Effects of indirect and additional direct costs on the risk threshold for prophylaxis with colony-stimulating factors in patients at risk for severe neutropenia from cancer chemotherapy

Pharmacotherapy. 2004 Apr;24(4):488-94. doi: 10.1592/phco.24.5.488.33360.


Study objectives: Previous studies have used direct hospital costs to determine the threshold at which the cost of prophylactic use of colony-stimulating factor (CSF) is offset by savings from the lower risk of hospitalization for febrile neutropenia. By conducting a survey of patients in whom febrile neutropenia had developed during treatment with chemotherapy, we sought to reassess these costs by including estimates of indirect costs associated with febrile neutropenia as well as new categories of direct costs that were not previously available. Costs were included in an existing cost-minimization model, and their effect on the risk threshold at which the prophylactic use of CSF becomes cost saving was determined.

Patients: A sample survey of 26 patients with ovarian cancer who were treated with chemotherapy and developed febrile neutropenia.

Intervention: Analysis of data from patients' questionnaires containing survey items on indirect costs and additional direct costs associated with febrile neutropenia.

Measurements and main results: Estimates of indirect costs and other direct costs from the questionnaires were included in an existing cost-minimization model, and risk thresholds were recalculated. Before modification, the model showed cost neutrality for prophylactic use of CSF when the risk of hospitalization for febrile neutropenia was approximately 23%. Including previously excluded direct costs and indirect costs ranging from 1000-5000 dollars attributable to severe neutropenia in the model lowered the risk threshold for hospitalization for febrile neutropenia at which the prophylactic use of CSF becomes cost neutral to between 22% and 18%.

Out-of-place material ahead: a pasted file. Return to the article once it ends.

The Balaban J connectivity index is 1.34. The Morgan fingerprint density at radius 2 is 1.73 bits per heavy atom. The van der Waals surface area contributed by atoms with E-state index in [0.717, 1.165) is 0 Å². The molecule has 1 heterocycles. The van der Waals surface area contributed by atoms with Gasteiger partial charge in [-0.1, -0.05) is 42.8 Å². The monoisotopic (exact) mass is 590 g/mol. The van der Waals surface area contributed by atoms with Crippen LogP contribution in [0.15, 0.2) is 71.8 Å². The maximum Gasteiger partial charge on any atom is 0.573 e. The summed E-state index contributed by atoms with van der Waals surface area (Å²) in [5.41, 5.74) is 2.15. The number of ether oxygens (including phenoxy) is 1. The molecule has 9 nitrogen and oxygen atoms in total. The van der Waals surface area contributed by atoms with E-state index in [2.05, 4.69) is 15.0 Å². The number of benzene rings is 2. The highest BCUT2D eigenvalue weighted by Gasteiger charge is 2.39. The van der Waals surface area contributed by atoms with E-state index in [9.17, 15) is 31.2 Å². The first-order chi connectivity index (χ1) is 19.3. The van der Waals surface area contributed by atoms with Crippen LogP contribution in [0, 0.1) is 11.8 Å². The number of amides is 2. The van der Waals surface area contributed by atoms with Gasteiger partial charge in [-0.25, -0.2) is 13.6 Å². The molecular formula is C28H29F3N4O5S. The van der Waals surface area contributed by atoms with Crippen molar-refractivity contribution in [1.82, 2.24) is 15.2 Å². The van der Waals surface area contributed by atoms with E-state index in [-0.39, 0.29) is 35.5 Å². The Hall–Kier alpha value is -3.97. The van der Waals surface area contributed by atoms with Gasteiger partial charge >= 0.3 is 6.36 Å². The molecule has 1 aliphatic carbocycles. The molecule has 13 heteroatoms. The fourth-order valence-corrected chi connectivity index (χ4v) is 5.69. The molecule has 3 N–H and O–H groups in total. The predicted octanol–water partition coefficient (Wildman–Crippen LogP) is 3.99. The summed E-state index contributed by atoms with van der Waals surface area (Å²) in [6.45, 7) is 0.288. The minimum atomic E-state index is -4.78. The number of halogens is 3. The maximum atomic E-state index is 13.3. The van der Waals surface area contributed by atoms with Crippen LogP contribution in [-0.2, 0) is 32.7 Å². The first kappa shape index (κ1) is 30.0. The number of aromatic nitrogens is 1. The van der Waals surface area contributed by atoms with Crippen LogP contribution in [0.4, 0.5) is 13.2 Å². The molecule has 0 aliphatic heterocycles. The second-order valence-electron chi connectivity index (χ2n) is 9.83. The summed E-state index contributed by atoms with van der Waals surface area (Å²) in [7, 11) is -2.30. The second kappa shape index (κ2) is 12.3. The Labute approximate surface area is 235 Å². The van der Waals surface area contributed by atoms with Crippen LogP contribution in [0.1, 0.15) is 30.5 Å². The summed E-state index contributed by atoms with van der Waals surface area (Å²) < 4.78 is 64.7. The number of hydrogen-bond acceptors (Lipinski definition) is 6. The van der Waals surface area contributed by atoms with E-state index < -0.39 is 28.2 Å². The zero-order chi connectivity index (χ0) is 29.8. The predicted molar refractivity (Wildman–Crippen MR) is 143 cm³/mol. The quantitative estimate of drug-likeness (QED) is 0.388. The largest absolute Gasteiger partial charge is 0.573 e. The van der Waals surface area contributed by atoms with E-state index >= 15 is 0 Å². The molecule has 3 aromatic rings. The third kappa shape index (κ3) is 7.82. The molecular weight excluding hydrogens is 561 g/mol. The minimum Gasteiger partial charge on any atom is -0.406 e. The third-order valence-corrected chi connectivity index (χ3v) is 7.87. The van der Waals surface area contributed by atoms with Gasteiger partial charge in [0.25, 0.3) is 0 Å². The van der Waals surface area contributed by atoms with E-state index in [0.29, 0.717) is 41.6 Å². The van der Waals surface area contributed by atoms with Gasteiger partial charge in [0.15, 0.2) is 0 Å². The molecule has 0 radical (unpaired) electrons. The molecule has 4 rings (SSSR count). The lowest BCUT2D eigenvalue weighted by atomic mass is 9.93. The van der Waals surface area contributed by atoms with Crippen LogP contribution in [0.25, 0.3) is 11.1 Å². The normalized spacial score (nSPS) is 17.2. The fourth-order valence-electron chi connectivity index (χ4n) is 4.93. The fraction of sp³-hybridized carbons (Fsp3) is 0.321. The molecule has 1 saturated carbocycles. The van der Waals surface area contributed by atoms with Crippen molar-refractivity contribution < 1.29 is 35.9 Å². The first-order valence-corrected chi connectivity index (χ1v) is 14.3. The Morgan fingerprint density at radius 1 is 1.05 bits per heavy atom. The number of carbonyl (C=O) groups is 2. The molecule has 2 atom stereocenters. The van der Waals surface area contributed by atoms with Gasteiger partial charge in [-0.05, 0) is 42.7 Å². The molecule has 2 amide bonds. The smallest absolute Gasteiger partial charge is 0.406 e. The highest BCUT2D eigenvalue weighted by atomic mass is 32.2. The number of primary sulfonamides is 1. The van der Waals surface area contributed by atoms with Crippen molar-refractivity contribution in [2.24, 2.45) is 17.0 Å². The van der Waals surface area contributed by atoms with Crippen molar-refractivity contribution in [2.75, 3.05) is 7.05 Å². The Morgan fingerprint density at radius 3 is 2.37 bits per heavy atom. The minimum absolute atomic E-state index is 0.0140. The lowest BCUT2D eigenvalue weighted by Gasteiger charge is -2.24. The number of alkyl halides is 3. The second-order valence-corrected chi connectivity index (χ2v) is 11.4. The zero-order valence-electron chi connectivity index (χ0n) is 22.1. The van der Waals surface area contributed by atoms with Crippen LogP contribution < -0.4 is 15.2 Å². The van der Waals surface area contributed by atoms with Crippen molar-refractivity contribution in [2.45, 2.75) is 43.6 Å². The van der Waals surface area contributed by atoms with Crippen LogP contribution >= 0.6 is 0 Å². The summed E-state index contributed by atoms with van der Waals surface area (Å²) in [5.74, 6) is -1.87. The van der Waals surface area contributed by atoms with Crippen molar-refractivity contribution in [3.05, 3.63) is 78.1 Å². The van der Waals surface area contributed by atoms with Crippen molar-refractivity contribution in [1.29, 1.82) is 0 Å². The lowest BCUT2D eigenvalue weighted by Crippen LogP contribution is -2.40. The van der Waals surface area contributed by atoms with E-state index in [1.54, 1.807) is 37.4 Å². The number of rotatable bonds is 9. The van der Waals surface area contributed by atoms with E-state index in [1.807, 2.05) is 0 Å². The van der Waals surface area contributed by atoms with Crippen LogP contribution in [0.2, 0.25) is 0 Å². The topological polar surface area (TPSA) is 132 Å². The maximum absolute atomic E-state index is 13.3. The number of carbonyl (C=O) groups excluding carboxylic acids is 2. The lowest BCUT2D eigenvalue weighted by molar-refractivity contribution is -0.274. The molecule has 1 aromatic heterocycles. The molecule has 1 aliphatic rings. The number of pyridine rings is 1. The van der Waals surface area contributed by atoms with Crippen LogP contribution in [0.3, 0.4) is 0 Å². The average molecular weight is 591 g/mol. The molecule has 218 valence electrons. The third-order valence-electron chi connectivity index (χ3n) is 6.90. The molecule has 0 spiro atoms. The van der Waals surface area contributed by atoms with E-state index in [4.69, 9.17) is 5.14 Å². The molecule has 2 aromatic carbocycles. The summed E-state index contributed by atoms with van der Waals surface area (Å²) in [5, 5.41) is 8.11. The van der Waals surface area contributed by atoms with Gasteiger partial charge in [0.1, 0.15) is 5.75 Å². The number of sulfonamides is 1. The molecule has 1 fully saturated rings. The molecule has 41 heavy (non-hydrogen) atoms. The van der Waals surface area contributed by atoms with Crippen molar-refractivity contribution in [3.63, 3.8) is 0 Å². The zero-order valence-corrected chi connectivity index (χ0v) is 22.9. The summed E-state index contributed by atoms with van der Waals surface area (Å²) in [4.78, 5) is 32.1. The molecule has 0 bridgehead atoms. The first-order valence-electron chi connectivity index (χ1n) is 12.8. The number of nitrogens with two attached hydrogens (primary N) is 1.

Conclusion: Including additional direct as well as indirect costs associated with chemotherapy-induced neutropenia permits a more realistic assessment of the possible effect of prophylactic use of CSF from a societal perspective. Despite the limited size of the survey, this study shows a cost-benefit rationale to support prophylactic use of CSF in a greater proportion of patients treated with chemotherapy.

Publication types

  • Research Support, Non-U.S. Gov't

MeSH terms

  • Antineoplastic Agents / adverse effects*
  • Antineoplastic Agents / therapeutic use
  • Colony-Stimulating Factors / economics*
  • Colony-Stimulating Factors / therapeutic use*
  • Cost-Benefit Analysis
  • Female
  • Humans
  • Models, Economic
  • Neutropenia / chemically induced
  • Neutropenia / economics*
  • Neutropenia / prevention & control*
  • Ovarian Neoplasms / drug therapy
  • Risk


  • Antineoplastic Agents
  • Colony-Stimulating Factors